Having overcome the worst phase of COVID-induced headwinds and the supply chain crisis, the global economy witnessed a quick turnaround, with international trade hitting a record high of $28.5 trillion in 2021. However, geopolitical uncertainties and their resulting impact seem to be a cause for concern for international trade. Here are the top seven trends that will have bearings on the current financial year:
The War Specter
The Russia-Ukraine war, which began on February 24th, rages on and continues to send oil and gas prices through the roof. Russia and Ukraine are key suppliers of essential goods including food, energy, and fertilizers, supplies of which are now threatened by the war. The Russian invasion, if it prolongs, will only increase the volatility of global stock markets and slow down the recovery of the world economy which seems to be back on the growth track after bearing the brunt of tough COVID times.
Soaring Coal Demand
The global coal demand seems to be steadily rising, with US exports increasing 49% to $7.3 billion in 2021 and China importing three times more. With India — the world’s second-largest coal importer — staring at a power crisis and looking for more imports, the prices of coal are likely to skyrocket at the global level. Curbs on Russian coal have only strained supplies from Brazil and South Africa, the two major coal producers.
Supply Chain Strains
With China going into lockdown, the global supply chains are already under stress. Shanghai, home to the world’s largest container port, has remained shut since March 28th. One in five container ships is now stuck at ports worldwide. The freight cost for a single container from China to the US has increased from $5,900 last year to $15,764. Transportation costs make up 7.7% of the global GDP, which means delays at ports will only push inflation up.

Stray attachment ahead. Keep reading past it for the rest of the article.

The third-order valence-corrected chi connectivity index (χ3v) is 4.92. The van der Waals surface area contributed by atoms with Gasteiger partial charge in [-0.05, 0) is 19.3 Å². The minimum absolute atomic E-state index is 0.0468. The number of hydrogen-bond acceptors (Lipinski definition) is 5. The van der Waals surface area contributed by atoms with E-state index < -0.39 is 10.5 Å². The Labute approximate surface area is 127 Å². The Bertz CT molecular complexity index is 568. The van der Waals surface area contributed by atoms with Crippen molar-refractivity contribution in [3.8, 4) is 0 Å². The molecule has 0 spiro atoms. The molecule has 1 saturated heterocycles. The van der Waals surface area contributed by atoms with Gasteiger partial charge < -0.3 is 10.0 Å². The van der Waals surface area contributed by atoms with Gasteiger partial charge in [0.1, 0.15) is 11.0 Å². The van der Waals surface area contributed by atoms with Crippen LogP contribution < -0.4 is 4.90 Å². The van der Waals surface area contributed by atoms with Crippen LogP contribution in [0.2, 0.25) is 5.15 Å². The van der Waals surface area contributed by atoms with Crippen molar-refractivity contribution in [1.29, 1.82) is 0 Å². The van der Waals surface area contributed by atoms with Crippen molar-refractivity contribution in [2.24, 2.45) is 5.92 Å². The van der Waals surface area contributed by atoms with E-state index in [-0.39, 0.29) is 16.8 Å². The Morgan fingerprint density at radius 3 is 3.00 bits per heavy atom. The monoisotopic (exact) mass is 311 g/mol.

Amid negative developments, the booming international trade brings solace, as it is doing far better by surpassing pre-pandemic levels. US goods exports in 2021 topped 2019’s level by 5% while imports rose by 11%. The World Trade Organization expects global trade to increase 4.7% in 2022, after rising 10.8% in 2021. However, according to the UNCTAD, the international trade in goods and services, which reached $28 trillion in 2021, will remain subdued but normal in 2022.
There is a growing concern for a greener planet, and governments all over the world are enacting policies to encourage the use of electric vehicles. As a result, the global electric vehicle market is expected to grow at CAGR of 18.2% from 2020-2030. Electric car sales are expected to top $800 billion by 2027, more than double the current value of the market.
The increasing digitalization has helped small companies to reach a wider audience and create new opportunities. In 2020, global internet traffic was estimated to be more than 3 zettabytes, or 3 trillion gigabytes, and it will be 50% larger in 2022. The fast-expanding world of online consumers is driving the new digital-age economy, forcing companies to reinvent their business models and encouraging governments across the globe to initiate digital trade agreements.
Many nations are entering into bilateral free trade agreements for easy access to markets. The major highlight of this year has been the Regional Comprehensive Economic Partnership (RCEP), which came into force on January 1st and eliminates more than 90% of tariffs on trade among 15 Asia-Pacific nations. Meanwhile, the 11-country Trans-Pacific Partnership (TPP) is attracting new applicants, including the UK, South Korea, Taiwan, and China.
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